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More Than Words: What Your Nonverbal Cues Are Saying
  • 19 May 2019
  • Maya Harper

More Than Words: What Your Nonverbal Cues Are Saying

We spend much of our work lives perfecting the way we communicate, from practicing presentations aloud to finessing the art of the elevator pitch. However, as important as it is to choose our words wisely, it is easy to forget how much the things we do not say impact the message we want to get across.

First impressions are made in less than seven seconds. That does not leave a lot of time for talk, which means nonverbal communication has to do a lot of the heavy lifting for you. So what qualifies as nonverbal communication, and what is the best way to manage it? Everything from body language to personal space has an impact on how your priorities are communicated, whether you are meeting with customers, dealing with vendors or presenting to a crowd, so being aware of these sometimes-subconscious messages is an essential step to finding success. To help you take stock of these subtleties, we have pulled together a cheat sheet so you can make sure your nonverbal communication cues are saying exactly what you want them to say.


For instilling confidence:

  • Brush up on what it takes to make a strong impression with a confident handshake.
  • Pay attention to the space you are taking up in the room. Try to make your presence known, but do not monopolize the area.
  • Find a posture that conveys authority but still feels comfortable. A recent Harvard study showed that people who adopt power poses with strong postures and intentional body positions are proven to do better in mock interviews due to increased self-assurance.
  • Plant your feet firmly, as shifting your weight around can undermine confidence.
  • Identify the right kind of eye contact for your situation. A one-on-one chat with a potential new customer may require a more focused gaze, while presenting to a group can call for you to shift your focus.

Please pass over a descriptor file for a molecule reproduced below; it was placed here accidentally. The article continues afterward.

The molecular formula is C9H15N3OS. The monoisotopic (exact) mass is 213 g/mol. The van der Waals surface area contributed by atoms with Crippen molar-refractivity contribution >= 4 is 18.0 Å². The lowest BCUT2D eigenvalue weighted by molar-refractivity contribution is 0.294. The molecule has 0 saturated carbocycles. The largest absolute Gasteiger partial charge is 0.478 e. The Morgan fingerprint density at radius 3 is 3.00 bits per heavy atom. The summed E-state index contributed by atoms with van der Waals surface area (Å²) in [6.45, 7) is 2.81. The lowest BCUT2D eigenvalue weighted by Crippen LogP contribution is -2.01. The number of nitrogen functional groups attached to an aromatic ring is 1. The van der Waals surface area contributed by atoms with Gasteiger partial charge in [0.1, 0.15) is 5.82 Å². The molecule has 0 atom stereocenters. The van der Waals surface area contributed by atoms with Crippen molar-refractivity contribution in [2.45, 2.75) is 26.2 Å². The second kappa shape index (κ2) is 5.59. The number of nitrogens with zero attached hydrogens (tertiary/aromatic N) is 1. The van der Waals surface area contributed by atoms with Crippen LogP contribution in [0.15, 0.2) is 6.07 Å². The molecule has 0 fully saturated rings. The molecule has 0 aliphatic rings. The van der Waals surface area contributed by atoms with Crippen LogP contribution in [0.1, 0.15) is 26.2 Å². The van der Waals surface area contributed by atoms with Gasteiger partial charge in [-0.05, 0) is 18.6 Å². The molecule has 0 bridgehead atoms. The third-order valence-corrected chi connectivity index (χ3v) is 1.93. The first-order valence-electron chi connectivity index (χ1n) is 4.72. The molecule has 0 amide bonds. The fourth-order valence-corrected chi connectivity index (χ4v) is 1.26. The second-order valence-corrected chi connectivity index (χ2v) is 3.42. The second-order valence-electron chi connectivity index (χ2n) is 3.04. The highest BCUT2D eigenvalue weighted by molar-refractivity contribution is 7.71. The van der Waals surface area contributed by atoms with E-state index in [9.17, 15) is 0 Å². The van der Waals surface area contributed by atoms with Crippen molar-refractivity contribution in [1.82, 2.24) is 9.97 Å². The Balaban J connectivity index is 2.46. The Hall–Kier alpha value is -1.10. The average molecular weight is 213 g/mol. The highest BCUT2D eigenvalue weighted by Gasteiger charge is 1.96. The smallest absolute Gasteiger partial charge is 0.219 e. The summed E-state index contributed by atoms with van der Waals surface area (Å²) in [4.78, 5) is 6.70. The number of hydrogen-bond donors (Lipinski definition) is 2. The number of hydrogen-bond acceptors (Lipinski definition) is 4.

Pro tip: Giving a big presentation? Choose three people around the room who seem particularly engaged — one in the center, one on the left and one on the right — and remind yourself to catch each person’s eyes throughout.

For showing compassion:

  • Throughout the conversation, be sure to smile, nod or give other signs of affirmation and understanding.
  • Keep your eyes off the clock. Cutting out distractions is key, even if you have somewhere important to be in five minutes.
  • When using email or other forms of e-communication, reply within a respectful time frame, and keep your message concise to show appreciation for their time. This may seem simple (and it is), but a delayed response is one of the most common ways to undermine an important conversation.
  • Keep the conversation balanced by reading the expressions of the person you are speaking to.

Pro tip: Need to have a delicate conversation with a customer or vendor? Avoid using phone or email. Meet up with them one-on-one, and put them at ease by reading their body language and reflecting a similar energy back to them.


For inspiring passion:

  • Do not be afraid to use your hands. Gesturing while you talk conveys excitement, which in turn has the power to inspire those around you.
  • Pay attention to the volume, intensity and speed of your voice. Speaking in low tones can undermine any enthusiasm you have for the topic, while going too fast puts you in danger of losing your audience.
  • Lean in. Nothing shows eagerness like being truly engaged in a conversation, and physically angling your body toward the action is a great way to show your interest.

Pro tip: Spice up your next sales call by ditching the telephone and opting for video chat. Being able show your excitement through expressions and body language will often imbue another level of energy into the conversation.

No matter what you are trying to communicate, the most important step is to understand and take control of your nonverbal cues. Watch yourself in the mirror, or take a video of yourself speaking to see what kinds of messages you may be giving off. Then, once you pinpoint your strengths and weaknesses, take steps to correct any nonverbal barriers that might be getting in your way. As you finesse and perfect your nonverbal cues, remember that we are here to help: The UPS Store has a dedicated communication division to help you cultivate strategies for using everything from your eyes to your email to ensure the message you are sending is the right one for you and your business.

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